Markram century puts hosts on top before Australia fightback

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Sayers sent Rabada packing two balls later, but Bavuma and wicketkeeper Quinton de Kock ensured South Africa didn't lose anymore wickets as they put together an unbeaten 14-run stand before stumps was called.

New Australia captain Tim Paine had complained after the opening day that his side were "flat" at times and they appeared so again, the usual intensity in their performance visibly lacking.

And after the South African's brilliant 152-run knock on Friday, Kohli praised the batsman with emojis.

Former Australian cricket vice captain David Warner has apologised for his role in the ball-tampering crisis that saw him suspended from the sport for 12 months.

Faced with the mammoth South Africa's first innings score of 488, Australia made a complete mess of it as they dished out a cricketing equivalent of stage performers fluffing their lines and then running back stage embarrassed to leave behind a perplexed audience. Khawaja and the Marsh brothers all fell in the space of five overs.

Playing in his final Test Morne Morkel came to the crease to massive acclaim but he was out first ball edging a nasty lifter from Cummins, with a diving Peter Handscomb taking an excellent catch at second slip.

Australia look the second new ball through an extra half-hour to the close, and Sayers got his first Test wicket when De Villiers edged behind, which was upheld on review. Batting on 27 off 80 balls, Amla wafted at a leaden-footed drive off Pat Cummins, in the middle of Australia's best spell of the day.

David Warner's wife blames self for ball-tampering row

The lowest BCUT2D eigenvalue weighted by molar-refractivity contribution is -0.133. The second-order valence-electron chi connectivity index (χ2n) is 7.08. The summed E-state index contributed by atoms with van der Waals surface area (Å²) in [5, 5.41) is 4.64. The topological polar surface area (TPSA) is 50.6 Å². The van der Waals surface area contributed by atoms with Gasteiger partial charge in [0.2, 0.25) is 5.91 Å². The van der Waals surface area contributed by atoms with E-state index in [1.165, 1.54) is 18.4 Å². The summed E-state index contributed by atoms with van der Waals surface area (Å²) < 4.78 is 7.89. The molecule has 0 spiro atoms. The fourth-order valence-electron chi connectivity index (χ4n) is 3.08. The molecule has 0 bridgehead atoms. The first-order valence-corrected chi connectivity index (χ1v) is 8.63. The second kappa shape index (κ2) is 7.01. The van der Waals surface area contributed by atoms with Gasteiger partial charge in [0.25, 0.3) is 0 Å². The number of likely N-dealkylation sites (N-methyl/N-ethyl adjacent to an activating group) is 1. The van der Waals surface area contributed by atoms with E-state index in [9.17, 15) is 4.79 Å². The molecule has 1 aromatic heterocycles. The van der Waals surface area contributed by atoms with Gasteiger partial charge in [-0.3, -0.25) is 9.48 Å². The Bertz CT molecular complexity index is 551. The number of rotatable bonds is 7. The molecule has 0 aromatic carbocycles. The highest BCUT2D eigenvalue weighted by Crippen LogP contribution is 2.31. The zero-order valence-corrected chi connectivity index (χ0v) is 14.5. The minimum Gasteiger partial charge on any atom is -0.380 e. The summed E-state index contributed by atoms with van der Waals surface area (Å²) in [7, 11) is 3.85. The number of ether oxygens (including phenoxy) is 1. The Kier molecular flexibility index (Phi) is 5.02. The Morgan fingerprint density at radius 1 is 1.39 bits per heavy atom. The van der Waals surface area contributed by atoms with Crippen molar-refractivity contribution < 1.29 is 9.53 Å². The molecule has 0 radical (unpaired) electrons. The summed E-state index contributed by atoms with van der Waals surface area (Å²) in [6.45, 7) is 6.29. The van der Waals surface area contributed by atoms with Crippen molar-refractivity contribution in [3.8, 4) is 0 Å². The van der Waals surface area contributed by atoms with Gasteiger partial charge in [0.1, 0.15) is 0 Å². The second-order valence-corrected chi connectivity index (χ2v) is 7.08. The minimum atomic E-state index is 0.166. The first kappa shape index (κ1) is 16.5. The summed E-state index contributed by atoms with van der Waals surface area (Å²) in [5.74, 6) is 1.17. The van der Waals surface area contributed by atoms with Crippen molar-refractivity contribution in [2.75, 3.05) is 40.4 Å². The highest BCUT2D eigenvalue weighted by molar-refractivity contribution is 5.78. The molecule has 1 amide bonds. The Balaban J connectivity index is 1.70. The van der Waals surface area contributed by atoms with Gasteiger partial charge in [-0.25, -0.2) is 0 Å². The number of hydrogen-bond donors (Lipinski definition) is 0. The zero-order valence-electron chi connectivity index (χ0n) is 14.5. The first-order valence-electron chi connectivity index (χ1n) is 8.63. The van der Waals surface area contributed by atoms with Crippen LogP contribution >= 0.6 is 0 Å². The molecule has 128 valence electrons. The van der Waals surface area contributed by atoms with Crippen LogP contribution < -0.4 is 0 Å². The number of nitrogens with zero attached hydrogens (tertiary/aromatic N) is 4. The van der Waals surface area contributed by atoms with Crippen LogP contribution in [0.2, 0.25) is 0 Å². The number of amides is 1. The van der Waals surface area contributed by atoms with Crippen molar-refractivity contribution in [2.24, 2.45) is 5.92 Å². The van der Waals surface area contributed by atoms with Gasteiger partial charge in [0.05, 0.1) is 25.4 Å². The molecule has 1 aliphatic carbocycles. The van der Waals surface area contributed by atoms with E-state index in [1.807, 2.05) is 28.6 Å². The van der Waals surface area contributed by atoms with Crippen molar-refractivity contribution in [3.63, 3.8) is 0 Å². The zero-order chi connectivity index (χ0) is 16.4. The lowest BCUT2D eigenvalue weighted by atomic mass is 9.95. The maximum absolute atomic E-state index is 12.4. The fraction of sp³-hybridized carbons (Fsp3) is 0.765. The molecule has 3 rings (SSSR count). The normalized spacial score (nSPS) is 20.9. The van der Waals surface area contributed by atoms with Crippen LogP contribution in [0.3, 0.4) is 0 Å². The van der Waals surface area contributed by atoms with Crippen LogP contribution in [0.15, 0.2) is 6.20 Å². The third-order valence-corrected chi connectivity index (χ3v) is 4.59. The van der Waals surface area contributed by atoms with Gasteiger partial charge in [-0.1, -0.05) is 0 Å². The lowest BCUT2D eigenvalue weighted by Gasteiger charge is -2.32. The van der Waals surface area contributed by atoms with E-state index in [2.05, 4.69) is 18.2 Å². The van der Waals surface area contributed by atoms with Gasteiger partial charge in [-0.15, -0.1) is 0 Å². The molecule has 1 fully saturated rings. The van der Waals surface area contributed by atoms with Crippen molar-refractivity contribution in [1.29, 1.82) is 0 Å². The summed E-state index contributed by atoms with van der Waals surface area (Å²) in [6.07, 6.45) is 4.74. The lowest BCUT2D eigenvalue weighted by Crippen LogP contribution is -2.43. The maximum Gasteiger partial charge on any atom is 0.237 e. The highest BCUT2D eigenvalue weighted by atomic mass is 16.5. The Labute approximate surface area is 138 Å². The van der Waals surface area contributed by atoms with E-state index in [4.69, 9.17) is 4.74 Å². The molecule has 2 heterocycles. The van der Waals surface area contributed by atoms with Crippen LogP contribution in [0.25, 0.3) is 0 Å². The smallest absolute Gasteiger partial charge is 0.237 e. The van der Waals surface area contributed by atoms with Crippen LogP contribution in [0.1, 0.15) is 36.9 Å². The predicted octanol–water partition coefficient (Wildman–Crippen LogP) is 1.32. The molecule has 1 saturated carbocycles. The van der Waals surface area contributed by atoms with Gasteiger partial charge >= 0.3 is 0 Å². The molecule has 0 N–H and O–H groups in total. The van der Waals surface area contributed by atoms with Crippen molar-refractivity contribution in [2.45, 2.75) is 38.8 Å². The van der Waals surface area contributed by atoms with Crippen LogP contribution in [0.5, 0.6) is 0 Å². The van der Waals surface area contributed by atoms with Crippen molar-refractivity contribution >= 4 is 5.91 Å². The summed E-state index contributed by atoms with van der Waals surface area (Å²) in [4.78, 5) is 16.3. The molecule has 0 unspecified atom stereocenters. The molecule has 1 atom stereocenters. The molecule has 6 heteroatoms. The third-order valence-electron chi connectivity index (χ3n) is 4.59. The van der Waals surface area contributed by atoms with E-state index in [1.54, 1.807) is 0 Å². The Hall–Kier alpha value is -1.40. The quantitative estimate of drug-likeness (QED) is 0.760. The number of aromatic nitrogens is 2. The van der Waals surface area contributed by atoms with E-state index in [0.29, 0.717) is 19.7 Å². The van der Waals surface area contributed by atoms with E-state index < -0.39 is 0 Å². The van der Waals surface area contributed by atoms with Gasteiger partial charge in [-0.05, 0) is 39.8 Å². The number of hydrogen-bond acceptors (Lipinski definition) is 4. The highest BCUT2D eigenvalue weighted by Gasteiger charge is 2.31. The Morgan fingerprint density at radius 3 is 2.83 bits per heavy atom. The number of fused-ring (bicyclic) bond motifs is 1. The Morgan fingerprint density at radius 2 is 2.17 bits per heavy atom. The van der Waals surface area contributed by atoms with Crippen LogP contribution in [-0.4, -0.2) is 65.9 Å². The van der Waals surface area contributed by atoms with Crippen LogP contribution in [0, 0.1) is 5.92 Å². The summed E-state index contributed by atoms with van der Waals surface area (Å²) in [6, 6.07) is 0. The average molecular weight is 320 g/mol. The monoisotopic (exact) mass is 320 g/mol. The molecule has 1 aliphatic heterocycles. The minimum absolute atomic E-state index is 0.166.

The Australian fightback was launched by Pat Cummins (3/53) who has been consistently their best bowler and their leading wicket-taker when he dismissed Markram and Du Plessis with successive balls.

Sayers, Handscomb and Renshaw all took catches.

Earlier in the day, Nathan Lyon had an appeal that was unsuccessful against ab de Villiers; replays showing the ball was set to miss leg-stump. But he stonewalled questions about who was aware of the plot and whether it was the first such incident within the team.

"In striving to do so I have made the decision which has had the opposite effect and it's one that I will regret for as long as I live".

Coach Darren Lehmann, convinced to step down after seeing the apologies from Bancroft and Smith, was also tearful as he announced his resignation.

The usually pugnacious batsman, 31, repeatedly struggled to talk and tears ran down his face as he apologised to fans, team-mates, his family and the Australian public.

Bancroft was caught on camera trying to use sandpaper to alter the ball, an offence which triggered an outpouring of criticism from home and overseas against the hard-nosed Australian team.

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